Foreign Exchange for Expats in Australia

Submitted: August 2013

Australia’s official currency is the Australian Dollar (A$ or AUD). The autonomous Reserve Bank of Australia (RBA) is responsible for monetary policy. Australia does not impose any exchange controls, nor are there any restrictions on the holding of foreign currency.

Exchange Rate Regime

The Australian dollar is a freely floating currency. A few other currencies in Oceania are pegged to or somewhat connected to the Australian dollar. Sharp exchange rate moves may be tolerated by the RBA to some extent.

Monetary Policy

The RBA has a mandate to maintain financial and currency stability, as well as to promote full employment and economic prosperity. Inflation-targeting is part of the RBA’s commitment to financial stability, and the RBA targets an inflation rate between 2 and 3%.

Australia has loosened its monetary policy since 2008, like most countries in the world. This has led to the RBA lowering its interest rates from the 2008 peak of 7.25% to 2.75% in July 2013. In other words, Australian monetary policy is concilatory but much less radical than its European, US or Japanese counterparts.

Australian savers are not subject to negative real interest rates, although real interest rates have gradually fallen over the past two decades. See Investment for Expats in Australia.

Dovish monetary policy is in line with the current international trend. As the RBA is not as radical as its foreign counterparts, this may put upward pressure on the Australian dollar. You might like to check how the RBA’s policy interacts with that of your home country, as well as how the markets price it.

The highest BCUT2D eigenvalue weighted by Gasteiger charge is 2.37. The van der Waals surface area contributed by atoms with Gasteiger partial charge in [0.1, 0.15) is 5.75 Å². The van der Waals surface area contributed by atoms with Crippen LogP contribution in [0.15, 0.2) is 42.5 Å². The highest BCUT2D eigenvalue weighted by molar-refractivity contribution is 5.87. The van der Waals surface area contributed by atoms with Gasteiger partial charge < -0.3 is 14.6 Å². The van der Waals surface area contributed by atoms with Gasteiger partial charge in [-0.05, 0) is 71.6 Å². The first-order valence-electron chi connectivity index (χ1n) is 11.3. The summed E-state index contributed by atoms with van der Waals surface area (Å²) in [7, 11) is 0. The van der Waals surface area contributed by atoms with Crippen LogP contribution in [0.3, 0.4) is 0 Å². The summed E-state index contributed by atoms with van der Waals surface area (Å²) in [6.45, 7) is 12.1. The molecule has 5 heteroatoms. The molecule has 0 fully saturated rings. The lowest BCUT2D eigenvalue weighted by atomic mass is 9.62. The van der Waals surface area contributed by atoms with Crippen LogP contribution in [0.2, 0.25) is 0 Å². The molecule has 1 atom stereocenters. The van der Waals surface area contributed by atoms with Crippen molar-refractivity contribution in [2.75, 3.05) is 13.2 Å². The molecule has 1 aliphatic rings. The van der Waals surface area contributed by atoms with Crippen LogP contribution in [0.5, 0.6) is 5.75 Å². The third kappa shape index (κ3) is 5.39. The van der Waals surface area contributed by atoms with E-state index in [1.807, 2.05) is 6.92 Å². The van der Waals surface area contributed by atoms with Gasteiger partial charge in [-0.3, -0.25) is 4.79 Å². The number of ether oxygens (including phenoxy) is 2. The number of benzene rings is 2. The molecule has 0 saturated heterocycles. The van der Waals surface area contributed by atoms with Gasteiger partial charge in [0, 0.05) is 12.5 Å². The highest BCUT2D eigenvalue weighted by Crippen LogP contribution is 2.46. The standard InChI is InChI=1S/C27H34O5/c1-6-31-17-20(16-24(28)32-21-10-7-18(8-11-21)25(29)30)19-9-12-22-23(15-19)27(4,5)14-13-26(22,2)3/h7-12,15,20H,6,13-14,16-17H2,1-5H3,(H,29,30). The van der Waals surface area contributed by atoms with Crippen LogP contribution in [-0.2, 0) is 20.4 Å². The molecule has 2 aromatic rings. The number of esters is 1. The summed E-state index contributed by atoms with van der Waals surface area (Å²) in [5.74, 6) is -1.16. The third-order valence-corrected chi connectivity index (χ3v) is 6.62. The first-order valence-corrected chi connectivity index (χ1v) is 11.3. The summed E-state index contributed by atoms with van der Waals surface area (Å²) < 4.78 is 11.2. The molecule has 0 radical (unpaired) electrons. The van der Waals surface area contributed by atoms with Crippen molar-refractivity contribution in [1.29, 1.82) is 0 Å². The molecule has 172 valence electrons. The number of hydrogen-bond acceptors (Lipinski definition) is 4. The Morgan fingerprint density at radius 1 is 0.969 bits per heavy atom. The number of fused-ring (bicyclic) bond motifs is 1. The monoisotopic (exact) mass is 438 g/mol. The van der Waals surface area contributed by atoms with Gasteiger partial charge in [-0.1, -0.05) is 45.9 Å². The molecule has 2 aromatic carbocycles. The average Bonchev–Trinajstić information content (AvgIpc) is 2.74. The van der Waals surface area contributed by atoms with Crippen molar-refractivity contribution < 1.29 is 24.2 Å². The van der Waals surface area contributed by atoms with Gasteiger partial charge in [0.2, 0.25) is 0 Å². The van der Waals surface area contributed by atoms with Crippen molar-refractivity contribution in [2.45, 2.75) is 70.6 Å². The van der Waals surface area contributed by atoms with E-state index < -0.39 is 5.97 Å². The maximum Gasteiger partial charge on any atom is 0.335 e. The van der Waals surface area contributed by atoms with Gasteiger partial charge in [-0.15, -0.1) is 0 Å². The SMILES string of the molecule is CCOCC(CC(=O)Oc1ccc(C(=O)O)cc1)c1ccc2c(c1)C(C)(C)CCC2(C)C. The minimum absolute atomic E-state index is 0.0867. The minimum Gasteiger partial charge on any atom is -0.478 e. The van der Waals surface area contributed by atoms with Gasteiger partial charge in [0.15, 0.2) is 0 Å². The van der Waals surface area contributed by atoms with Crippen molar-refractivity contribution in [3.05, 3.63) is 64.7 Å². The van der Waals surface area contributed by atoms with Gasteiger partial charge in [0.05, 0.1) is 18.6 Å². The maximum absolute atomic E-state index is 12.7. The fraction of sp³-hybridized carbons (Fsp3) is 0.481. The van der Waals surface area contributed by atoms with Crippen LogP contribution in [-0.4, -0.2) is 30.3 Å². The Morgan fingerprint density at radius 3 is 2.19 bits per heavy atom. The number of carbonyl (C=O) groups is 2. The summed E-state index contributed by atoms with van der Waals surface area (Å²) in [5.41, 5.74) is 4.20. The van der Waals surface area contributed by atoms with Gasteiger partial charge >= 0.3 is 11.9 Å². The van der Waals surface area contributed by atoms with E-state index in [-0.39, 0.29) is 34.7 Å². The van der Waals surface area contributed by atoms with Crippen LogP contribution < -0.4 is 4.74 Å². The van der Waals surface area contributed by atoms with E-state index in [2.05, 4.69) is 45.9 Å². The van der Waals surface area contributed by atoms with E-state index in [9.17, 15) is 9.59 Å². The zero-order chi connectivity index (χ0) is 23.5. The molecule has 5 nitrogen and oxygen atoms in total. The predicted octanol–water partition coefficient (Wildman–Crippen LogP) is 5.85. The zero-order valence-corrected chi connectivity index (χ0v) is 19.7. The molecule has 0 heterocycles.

Exchange Rate History

Australia is a large commodity exporter and it has recently experienced a mining boom, though this was reckoned to have peaked in 2013. The Australian economy has remained strong while tolerating running persistent current account deficits (between 2 to 6% of GDP). This factor may weigh on the exchange rate.

However, the Australian dollar has substantially appreciated over the past decade. Interest rate differentials have been a key driver behind this move, although exchange rates may be influenced by many other macroeconomic factors. Hence, Australia may be a very expensive country from the point of view of many expatriates.

It has been reported that the Australian dollar has fallen like a stone since April 2013. Typically, the Australian dollar takes a long time to rise, but is quick to fall. As of August 2013, there are no signs of relief for the Australian dollar although it is still at high levels by historical standards.




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